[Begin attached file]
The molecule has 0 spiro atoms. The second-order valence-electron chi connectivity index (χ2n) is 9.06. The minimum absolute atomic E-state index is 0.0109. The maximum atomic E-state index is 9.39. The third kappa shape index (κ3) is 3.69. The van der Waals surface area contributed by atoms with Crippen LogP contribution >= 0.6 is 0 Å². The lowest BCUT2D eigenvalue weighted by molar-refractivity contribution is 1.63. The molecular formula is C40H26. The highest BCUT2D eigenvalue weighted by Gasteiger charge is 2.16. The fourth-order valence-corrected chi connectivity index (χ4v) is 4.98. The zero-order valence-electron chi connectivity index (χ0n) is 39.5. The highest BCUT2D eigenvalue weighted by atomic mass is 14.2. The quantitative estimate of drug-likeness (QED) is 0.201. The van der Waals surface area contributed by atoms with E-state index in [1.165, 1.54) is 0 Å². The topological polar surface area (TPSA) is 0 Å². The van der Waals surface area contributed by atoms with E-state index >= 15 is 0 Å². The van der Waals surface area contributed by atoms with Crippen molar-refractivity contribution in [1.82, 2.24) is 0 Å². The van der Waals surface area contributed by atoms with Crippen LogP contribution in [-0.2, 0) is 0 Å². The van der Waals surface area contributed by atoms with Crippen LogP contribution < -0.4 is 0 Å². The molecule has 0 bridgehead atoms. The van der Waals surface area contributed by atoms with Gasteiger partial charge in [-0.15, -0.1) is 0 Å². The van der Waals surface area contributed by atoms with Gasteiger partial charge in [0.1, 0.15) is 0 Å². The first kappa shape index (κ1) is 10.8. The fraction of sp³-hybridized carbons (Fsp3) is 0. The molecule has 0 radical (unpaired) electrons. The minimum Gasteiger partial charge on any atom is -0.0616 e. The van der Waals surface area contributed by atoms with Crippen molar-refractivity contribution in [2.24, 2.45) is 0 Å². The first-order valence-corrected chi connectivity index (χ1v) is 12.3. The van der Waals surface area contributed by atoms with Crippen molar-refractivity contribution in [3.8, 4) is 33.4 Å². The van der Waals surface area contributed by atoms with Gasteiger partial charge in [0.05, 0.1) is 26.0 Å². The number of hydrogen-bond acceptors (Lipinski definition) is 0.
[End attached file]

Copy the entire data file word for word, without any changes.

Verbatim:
The molecule has 0 spiro atoms. The second-order valence-electron chi connectivity index (χ2n) is 9.06. The minimum absolute atomic E-state index is 0.0109. The maximum atomic E-state index is 9.39. The third kappa shape index (κ3) is 3.69. The van der Waals surface area contributed by atoms with Crippen LogP contribution >= 0.6 is 0 Å². The lowest BCUT2D eigenvalue weighted by molar-refractivity contribution is 1.63. The molecular formula is C40H26. The highest BCUT2D eigenvalue weighted by Gasteiger charge is 2.16. The fourth-order valence-corrected chi connectivity index (χ4v) is 4.98. The zero-order valence-electron chi connectivity index (χ0n) is 39.5. The highest BCUT2D eigenvalue weighted by atomic mass is 14.2. The quantitative estimate of drug-likeness (QED) is 0.201. The van der Waals surface area contributed by atoms with E-state index in [1.165, 1.54) is 0 Å². The topological polar surface area (TPSA) is 0 Å². The van der Waals surface area contributed by atoms with E-state index >= 15 is 0 Å². The van der Waals surface area contributed by atoms with Crippen molar-refractivity contribution in [1.82, 2.24) is 0 Å². The van der Waals surface area contributed by atoms with Crippen LogP contribution in [-0.2, 0) is 0 Å². The van der Waals surface area contributed by atoms with Crippen LogP contribution < -0.4 is 0 Å². The molecule has 0 bridgehead atoms. The van der Waals surface area contributed by atoms with Gasteiger partial charge in [-0.15, -0.1) is 0 Å². The van der Waals surface area contributed by atoms with Gasteiger partial charge in [0.1, 0.15) is 0 Å². The first kappa shape index (κ1) is 10.8. The fraction of sp³-hybridized carbons (Fsp3) is 0. The molecule has 0 radical (unpaired) electrons. The minimum Gasteiger partial charge on any atom is -0.0616 e. The van der Waals surface area contributed by atoms with Crippen molar-refractivity contribution in [2.24, 2.45) is 0 Å². The first-order valence-corrected chi connectivity index (χ1v) is 12.3. The van der Waals surface area contributed by atoms with Crippen molar-refractivity contribution in [3.8, 4) is 33.4 Å². The van der Waals surface area contributed by atoms with Gasteiger partial charge in [0.05, 0.1) is 26.0 Å². The number of hydrogen-bond acceptors (Lipinski definition) is 0.